The Art of the Film: Watchmen review

The production design of Watchmen is laid out in a coffee table extravaganza...

The Art of the Film: Watchmen

At the time of writing this review there are exactly 12 days, 50 minutes and 18 seconds before I get to see the Watchmen movie. The previous sentence should tell you just how excited I am to finally watch it. I would like to say that I am the worlds biggest Watchmen fan but by saying this I’m leaving myself to be attacked by others hoping to take that crown…and I can’t be bothered to have to beat them all to death. Although, if I had to I could use The Art Of The Film: Watchmen book to do the deed with, as it’s one big heavy mother.

I seem to be in a minority, going by the fans patrolling the Internet and Watchmen message boards, in not condemning the director Zack Snyder to a long and painful death for having the gall to make this film. Although concerned that the film could turn out to be a big pile of dump, I’m prepared to give Zach Schneider the benefit of the doubt. I enjoyed what he did with his Dawn Of The Dead remake (which in itself was sacrilege and could’ve seen him lynched) and the guilty pleasure that was 300. Although calling him a visionary director, as the market machine seems to do, is a stretch. But unless he asked for this in particular (in which case he’s a bit of a dick), I’ll forgive it.

I am wary, however, of the huge uphill struggle that Snyder has given himself in translating arguably the greatest and most loved graphic novel (God, I hate that term) of all time. Previous attempts at making movies out of the legend that is Alan Moore’s work has been at best, shit, and at worst, The League Of Extraordinary Gentlemen (or LXG if you’re a wanker). The celluloid version of V For Vendetta came so close to being good, but fell at the last hurdle by referencing the American Government at the time rather than keeping the 80’s fascist British values of the book. And having read the awful, just awful, Sam Hamm script for an aborted Watchmen movie in the 90s (if you need a laugh some day, read it. It’s toe curlingly bad) we can see how the film could have ended up.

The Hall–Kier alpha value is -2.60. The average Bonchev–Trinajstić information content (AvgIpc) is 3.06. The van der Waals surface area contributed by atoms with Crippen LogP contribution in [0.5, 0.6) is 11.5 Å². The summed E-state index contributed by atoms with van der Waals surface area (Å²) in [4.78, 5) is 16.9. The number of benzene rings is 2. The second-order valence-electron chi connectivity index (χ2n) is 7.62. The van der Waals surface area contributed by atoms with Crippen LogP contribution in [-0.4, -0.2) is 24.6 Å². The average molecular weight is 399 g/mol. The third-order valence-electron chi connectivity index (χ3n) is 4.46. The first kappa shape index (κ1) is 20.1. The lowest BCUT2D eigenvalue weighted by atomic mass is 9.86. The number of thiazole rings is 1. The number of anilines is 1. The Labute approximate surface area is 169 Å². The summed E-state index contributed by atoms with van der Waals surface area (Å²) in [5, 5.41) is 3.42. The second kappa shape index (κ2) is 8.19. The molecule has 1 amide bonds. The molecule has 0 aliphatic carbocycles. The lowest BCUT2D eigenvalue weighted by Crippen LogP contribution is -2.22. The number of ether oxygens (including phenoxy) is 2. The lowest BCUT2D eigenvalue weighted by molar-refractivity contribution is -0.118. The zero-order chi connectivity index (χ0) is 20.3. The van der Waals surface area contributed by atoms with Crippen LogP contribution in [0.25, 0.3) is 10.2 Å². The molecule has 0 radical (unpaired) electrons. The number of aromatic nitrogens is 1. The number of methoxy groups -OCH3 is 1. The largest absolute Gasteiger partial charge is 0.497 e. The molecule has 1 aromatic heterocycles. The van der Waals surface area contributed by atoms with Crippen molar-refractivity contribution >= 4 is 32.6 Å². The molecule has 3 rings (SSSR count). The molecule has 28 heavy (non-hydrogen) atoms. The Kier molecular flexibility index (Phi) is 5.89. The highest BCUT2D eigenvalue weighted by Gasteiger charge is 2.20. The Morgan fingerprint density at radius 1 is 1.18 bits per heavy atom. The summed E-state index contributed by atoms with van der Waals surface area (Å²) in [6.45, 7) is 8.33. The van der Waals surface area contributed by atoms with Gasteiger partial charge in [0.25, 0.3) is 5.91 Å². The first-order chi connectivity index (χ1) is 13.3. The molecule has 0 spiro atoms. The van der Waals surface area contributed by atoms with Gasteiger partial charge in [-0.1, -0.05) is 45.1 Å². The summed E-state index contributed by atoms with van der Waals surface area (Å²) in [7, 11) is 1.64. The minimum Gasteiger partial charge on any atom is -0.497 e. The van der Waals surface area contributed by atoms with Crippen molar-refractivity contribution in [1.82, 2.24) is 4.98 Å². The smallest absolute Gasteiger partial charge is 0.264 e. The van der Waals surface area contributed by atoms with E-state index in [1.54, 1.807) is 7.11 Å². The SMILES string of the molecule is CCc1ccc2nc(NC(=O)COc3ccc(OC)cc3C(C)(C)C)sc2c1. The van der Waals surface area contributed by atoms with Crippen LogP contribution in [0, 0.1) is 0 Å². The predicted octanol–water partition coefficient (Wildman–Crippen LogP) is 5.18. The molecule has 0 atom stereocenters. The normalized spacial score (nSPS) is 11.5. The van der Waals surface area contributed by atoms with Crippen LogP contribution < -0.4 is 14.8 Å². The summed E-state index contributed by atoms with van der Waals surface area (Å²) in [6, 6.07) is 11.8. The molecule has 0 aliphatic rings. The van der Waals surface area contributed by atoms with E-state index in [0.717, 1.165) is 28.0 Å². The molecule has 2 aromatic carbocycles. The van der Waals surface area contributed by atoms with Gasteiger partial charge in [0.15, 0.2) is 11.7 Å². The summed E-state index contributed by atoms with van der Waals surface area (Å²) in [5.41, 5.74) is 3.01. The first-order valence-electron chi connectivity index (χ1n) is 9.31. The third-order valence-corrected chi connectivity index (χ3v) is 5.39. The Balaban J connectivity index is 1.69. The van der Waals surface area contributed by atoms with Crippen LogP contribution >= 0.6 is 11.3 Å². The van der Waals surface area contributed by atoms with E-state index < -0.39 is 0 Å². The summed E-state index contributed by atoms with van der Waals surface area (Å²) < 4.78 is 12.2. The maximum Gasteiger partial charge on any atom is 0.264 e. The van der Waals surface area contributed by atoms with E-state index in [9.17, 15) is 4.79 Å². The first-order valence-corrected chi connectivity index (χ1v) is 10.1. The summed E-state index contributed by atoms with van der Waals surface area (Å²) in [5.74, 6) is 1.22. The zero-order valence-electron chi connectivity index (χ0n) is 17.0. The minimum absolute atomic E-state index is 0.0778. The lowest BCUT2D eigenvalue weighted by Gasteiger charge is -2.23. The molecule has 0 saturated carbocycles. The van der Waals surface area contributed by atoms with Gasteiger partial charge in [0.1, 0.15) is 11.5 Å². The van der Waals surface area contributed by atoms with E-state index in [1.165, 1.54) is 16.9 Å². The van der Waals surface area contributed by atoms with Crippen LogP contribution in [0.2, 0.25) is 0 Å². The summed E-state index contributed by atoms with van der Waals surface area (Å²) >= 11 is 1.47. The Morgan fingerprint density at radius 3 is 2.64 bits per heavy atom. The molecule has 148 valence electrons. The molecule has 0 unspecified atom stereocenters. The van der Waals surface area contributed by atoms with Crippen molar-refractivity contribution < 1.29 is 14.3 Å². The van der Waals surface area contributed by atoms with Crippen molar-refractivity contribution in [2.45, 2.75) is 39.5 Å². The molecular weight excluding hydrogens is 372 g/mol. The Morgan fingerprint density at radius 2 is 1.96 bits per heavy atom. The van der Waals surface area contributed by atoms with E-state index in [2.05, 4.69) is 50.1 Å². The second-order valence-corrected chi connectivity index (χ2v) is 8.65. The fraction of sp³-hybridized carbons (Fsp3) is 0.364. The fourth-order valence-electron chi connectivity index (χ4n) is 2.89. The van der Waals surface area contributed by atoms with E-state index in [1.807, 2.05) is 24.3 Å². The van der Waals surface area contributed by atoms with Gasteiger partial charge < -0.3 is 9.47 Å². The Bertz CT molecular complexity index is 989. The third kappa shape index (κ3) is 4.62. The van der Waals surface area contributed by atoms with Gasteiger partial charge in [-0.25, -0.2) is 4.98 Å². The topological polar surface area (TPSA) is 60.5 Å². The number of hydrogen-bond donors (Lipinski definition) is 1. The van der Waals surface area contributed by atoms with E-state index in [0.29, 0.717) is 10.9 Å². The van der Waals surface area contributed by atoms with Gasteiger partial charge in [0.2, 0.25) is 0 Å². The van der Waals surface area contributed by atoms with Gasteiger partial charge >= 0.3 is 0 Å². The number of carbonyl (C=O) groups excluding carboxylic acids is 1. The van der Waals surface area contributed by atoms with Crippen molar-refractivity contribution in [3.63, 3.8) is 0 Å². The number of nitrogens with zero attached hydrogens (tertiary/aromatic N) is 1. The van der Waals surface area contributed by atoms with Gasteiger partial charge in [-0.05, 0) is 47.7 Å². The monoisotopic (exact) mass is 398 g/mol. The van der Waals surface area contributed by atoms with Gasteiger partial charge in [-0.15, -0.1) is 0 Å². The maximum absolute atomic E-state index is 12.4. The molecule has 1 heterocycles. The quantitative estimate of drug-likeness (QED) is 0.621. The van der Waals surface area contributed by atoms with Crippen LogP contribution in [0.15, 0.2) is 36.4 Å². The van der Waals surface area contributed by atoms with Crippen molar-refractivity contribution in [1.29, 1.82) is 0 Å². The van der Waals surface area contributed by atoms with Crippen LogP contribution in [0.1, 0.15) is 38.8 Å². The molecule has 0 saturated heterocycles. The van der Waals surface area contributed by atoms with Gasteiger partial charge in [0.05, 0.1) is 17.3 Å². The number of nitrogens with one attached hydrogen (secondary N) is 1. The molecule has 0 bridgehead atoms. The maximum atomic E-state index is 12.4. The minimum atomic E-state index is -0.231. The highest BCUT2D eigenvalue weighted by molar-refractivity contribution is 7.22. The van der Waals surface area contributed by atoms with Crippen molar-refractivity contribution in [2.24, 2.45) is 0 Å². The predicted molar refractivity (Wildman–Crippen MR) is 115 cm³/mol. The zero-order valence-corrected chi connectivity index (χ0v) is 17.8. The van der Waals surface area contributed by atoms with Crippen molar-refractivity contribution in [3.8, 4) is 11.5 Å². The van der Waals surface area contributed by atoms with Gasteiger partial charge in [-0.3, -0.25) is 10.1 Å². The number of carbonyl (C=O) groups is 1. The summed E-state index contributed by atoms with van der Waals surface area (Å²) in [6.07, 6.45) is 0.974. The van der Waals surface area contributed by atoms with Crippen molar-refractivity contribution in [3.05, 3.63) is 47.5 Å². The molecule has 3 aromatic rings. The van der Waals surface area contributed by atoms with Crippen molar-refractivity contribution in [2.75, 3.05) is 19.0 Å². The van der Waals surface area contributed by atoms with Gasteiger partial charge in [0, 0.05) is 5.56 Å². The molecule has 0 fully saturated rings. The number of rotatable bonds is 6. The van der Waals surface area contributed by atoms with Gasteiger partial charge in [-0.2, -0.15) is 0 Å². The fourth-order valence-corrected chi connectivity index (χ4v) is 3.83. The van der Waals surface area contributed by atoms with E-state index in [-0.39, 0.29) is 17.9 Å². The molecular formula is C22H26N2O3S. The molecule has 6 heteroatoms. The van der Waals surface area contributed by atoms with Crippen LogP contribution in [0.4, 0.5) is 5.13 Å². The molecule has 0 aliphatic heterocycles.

With guff that’s been produced from his work (especially the debacle surrounding The League Of Extraordinary Gentlemen court case) you can see and understand why Alan Moore has distanced himself from any future films. And hopefully the makers of Watchmen will respect this decision unlike those behind V For Vendetta.

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All of this, though, still doesn’t deter my excitement of the Watchmen movie. All the clips and pictures I’ve been seeing in the run up, along with the viral advertising, have encouraged me that this could truly be the first Alan Moore story to actually do justice to the story. So does The Art Of The Film: Watchmen (which from now on I shall refer to as AOFW) give us any clues towards how the film will turn out? And also, is the book any good?

For any self-respecting Watchmen fan, although not a definitive must have, this book is a worthy coffee table addition (although you’ll need a pretty sturdy coffee table.) The level of detail the book goes into leaves nothing out. From character designs, both concept and final (and if you hated the look of some of the film versions of the costumes just be glad some of the concept ones weren’t used), to set design and prop builds, everything is in here.

The one thing that gives me hope is the level of detail that the filmmakers have gone into to get the look just right. From newspaper clippings, advertisements and other little nic nacs that may only be on screen for a blink of an eye, they really have tried to get everything perfect. Just a random example, a poster for Ozymandias’ Southern India Famine Relief benefit performance. It’s cheesy, crass and perfect.

Also, to any merchandise people out there, please, please put the Sally Jupiter Zippo lighter into production. It’s now overtaken the Preacher ‘Fuck Communism’ Zippo as something I must have.

It’s at this point that I have to deal with the elephant in the room, and for all you Watchmen fans, the news you’re dreading: the squid is out. The book details in quite spoilerific ways the new changed ending. Like you, I’m devastated, but if it’s of any consolation, they’ve really tried to make the new ending fit the story, even going as far as getting Watchmen‘s artist, Dave Gibbons, to draw the revamped ending as if the comic followed the film’s script. It might not work in the film but they’ve done all they can to try.

Although the price of AOFW, being just a penny shy of £30, is beyond steep and into vertical territory, you won’t be disappointed. Even if you’re sat at home now with a Zack Snyder voodoo doll stabbing pins randomly into it, I can still say that you’ll get something out of this book. And although I can’t say if the film is going to be any good or not, I can quite confidently say that with all the research and detail gone into it, they have given it the best shot that anyone could’ve asked for. And I think that should be applauded.

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Rating:

4 out of 5